Wednesday, November 2, 2011

The Party Thief

We called it a movie masquerade party, and a thief showed up. Everyone arrived wearing costumes depicting a character in a movie. It was a chance for the party-goers to live out their silver-screen fantasies as well as mingle with other stars-for-the-evening. Most of the characters were readily apparent except for Mimi Bunt's Olive Oyl. Mimi buys her clothes at the Salvation Army store, rendering her regular appearance to be a mismatched grab-bag of Bohemian hip. To those who know her, it was apparent she made no effort to wear a costume and really conjured up the Olive Oyl thing on the spur of the moment. This is one of the benefits of the truly off-beat; they keep us all guessing.

Lu Lu Gilkey, undoubtedly the most popular of the party-goers, came dressed as Daisy Duke from The Dukes of Hazzard (or barely dressed if you overheard the whispered, catty remarks). However, the always-gracious Janet Cupples, decked out like Mary Poppins, took one look at her and commented, "Lu Lu, if I had legs like yours, I too, might risk wearing those short-shorts in public." Lu Lu laughed at the compliment, tossed her hair back and gave her one of those fake Hollywood hugs that aren't really hugs at all, more like half-hearted efforts at saying howdy. Still, most of the men in attendance would have been quite appreciative of the howdy gesture if it was practiced on them.

My costume was the irascible Yosemite Sam, while my wife's was the beguiling Glinda the Good Witch, a couple of characters drawn from our historical plays where characters from varied venues allow themselves to travel through time in a quest to find true love. Essential to each of these characters was Yosemite Sam's stage-pistols and Glinda's two-foot long acrylic wand, tipped with a glitter-encrusted silver star. After a brief showing, the pistols and wand were set in a corner of the dining room, forgotten, while we doted on the whims of our guests. Towards the end of the evening, the party took a turn to the dark side when the pistols and wand disappeared. It was a queasy feeling knowing a thief lurked among the masqueraders.

The pistols and wand were cumbersome items but could be smuggled out the door if stuffed in someone's pants. There were plenty of suspects, lots of baggy pants as well as a few limps, both real and character-driven. After scrutinizing the crowd for guilty looks, the whole lot of costumed pillagers appeared suspect. I reminded myself to check each and every one of them off any future party list.

It was clear the only trustworthy person was Lu Lu; her outfit left no room for smuggling anything but a couple of M&Ms. So I took her into my confidence and asked for help. Her quick reply was, "Leave it to Lu Lu." As the guests were leaving, she positioned herself near the door and began giving each person one of what she calls her special "remember me, goodbye-hugs." It was more of an embrace, with her leg doing some provocative exploring in and around the pant-leg area. There were no objections to Lu Lu's departing gestures, and in fact, many of the men casually dawdled near the door, ensuring their turn at a special goodbye.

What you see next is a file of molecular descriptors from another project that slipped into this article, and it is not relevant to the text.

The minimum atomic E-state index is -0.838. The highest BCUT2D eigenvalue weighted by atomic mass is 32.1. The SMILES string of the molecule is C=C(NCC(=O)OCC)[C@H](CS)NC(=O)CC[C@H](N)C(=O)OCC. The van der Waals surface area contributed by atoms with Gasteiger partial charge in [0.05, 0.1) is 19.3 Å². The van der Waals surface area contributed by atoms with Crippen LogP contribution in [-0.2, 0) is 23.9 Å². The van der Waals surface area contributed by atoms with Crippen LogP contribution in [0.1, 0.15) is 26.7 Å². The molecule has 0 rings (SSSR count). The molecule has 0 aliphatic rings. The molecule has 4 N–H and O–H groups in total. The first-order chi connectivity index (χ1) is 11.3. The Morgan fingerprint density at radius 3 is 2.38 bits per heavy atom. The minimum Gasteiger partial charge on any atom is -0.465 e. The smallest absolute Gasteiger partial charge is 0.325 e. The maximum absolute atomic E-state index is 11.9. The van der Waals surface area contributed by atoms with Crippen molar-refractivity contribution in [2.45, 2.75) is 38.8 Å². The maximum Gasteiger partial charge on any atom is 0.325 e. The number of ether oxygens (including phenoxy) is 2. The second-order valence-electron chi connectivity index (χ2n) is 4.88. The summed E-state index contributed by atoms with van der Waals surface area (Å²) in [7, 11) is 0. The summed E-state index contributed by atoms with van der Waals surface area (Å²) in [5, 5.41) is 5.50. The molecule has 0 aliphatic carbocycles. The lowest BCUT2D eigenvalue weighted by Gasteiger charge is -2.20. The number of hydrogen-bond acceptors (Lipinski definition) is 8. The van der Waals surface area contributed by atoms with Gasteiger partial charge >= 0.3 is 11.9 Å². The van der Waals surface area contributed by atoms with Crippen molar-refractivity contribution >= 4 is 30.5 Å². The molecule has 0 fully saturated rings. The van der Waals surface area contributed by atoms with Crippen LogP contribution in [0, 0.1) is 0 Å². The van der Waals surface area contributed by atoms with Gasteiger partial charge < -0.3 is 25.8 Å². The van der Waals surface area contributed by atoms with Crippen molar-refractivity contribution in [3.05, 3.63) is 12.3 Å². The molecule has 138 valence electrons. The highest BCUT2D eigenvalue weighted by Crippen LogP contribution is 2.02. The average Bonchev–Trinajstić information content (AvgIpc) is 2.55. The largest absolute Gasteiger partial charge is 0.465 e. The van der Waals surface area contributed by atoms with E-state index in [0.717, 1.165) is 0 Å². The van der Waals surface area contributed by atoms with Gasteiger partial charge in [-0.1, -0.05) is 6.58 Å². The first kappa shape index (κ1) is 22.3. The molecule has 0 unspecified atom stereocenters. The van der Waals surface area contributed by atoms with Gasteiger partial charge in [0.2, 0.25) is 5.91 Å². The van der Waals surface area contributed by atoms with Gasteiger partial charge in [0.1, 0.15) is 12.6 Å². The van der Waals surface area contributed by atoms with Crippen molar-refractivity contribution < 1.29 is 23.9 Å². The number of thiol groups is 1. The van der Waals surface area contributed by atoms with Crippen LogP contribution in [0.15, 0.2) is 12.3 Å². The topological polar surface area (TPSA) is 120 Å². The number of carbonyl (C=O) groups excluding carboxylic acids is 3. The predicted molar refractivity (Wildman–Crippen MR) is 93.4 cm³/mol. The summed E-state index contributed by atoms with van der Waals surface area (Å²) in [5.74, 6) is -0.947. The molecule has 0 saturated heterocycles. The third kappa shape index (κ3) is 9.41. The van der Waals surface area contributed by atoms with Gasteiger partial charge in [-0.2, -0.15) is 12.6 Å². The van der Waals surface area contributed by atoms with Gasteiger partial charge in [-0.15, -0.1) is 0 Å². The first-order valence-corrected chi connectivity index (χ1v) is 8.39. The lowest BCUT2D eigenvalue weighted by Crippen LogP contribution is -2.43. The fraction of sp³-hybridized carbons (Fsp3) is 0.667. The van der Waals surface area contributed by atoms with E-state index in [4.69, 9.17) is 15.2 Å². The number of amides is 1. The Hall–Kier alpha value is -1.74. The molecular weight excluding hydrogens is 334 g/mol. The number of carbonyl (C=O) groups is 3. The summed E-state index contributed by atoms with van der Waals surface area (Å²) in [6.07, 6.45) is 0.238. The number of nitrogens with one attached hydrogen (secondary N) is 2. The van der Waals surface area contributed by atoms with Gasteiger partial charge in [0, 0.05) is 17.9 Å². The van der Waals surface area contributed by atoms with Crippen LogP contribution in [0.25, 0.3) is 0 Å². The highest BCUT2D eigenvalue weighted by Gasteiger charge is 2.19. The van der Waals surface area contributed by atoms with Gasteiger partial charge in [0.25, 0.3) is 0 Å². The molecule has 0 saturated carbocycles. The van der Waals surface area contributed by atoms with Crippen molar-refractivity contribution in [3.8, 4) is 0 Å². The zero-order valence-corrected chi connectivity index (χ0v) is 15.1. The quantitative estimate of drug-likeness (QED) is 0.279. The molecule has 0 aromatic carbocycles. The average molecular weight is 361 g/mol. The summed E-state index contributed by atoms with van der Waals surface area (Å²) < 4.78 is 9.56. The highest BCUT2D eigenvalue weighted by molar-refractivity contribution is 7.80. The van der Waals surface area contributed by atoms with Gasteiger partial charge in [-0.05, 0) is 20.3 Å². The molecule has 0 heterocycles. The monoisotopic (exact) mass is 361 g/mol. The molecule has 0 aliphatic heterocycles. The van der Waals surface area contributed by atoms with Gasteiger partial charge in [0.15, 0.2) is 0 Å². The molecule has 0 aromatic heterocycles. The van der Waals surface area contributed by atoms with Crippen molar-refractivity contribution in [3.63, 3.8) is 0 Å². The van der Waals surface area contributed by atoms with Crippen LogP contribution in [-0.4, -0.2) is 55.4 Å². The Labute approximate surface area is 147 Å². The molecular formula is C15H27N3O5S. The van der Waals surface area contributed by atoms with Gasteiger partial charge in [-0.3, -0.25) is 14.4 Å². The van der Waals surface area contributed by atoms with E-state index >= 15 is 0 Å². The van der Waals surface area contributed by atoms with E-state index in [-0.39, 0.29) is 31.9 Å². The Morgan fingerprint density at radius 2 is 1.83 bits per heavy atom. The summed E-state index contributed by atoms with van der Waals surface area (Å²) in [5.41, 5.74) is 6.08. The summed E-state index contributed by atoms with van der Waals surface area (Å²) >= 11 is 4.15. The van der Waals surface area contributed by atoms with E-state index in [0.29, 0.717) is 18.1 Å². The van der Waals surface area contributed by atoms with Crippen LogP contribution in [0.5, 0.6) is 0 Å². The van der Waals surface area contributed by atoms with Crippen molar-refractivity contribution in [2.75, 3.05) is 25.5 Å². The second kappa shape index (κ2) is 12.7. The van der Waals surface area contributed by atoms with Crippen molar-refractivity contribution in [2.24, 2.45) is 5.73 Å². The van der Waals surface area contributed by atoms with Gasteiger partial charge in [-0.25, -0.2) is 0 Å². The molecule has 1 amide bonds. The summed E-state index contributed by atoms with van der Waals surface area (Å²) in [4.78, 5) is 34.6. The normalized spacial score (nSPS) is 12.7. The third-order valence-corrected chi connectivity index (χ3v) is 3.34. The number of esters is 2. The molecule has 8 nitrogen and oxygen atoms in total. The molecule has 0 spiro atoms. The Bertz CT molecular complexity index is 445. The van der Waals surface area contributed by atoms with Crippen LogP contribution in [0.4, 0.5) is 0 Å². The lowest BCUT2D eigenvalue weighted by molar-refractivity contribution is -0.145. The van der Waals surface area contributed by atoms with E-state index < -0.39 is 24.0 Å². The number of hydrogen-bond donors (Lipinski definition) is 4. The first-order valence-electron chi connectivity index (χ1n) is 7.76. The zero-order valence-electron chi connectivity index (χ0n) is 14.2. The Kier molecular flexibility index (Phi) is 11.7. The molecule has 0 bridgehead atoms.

When all the marauders departed, Lu Lu presented me with a list of seven people scrawled on a cocktail napkin. "Here's your suspects," she said with pride.
-Dr. Spock
-Indiana Jones
-Poncho Villa
-The Tin Man
-Daffy Duck

"There was something hard in the pants of each and every one of these characters," she said.
The question begged to be asked, "No female suspects?"
"I don't know where you got your guest list, the library maybe; a bookish bunch of gals, not exactly the pilfering type. The men, on the other hand: very suspicious, possibly secret lives; satellite families in Brazil, off-shore accounts. Not a straight-shooter among them, except maybe Daffy, if he'd learn to keep his feathered paws to himself."
" How," I asked, "could there be seven offenders when only three items were taken?"
"Maybe," she paused, "there's other stuff missing. Maybe you've been robbed worse than you think by those tinsel-town-fakers."
"Well," I said, "there was a roll of dental floss missing, wintergreen flavored. Did you happen to notice if anyone's breath seemed extra minty?"
Lu Lu appeared a little indignant. "I wish you'd told me that sooner; I have a special good-bye smooch that would have closed this case."
I thanked Lu Lu for her efforts and walked her to the door. Upon parting, she turned and said, "Be careful around that bunch. They just might be in cahoots with one another. I'm a good detective. I've watched every episode of Murder She Wrote, and like Angela Lansbury, I know a thing or two about exposing concealed evidence."
Not even a cunning sleuth like Ms Lansbury could argue with the techniques of a seasoned, helpful gumshoe like Lu Lu.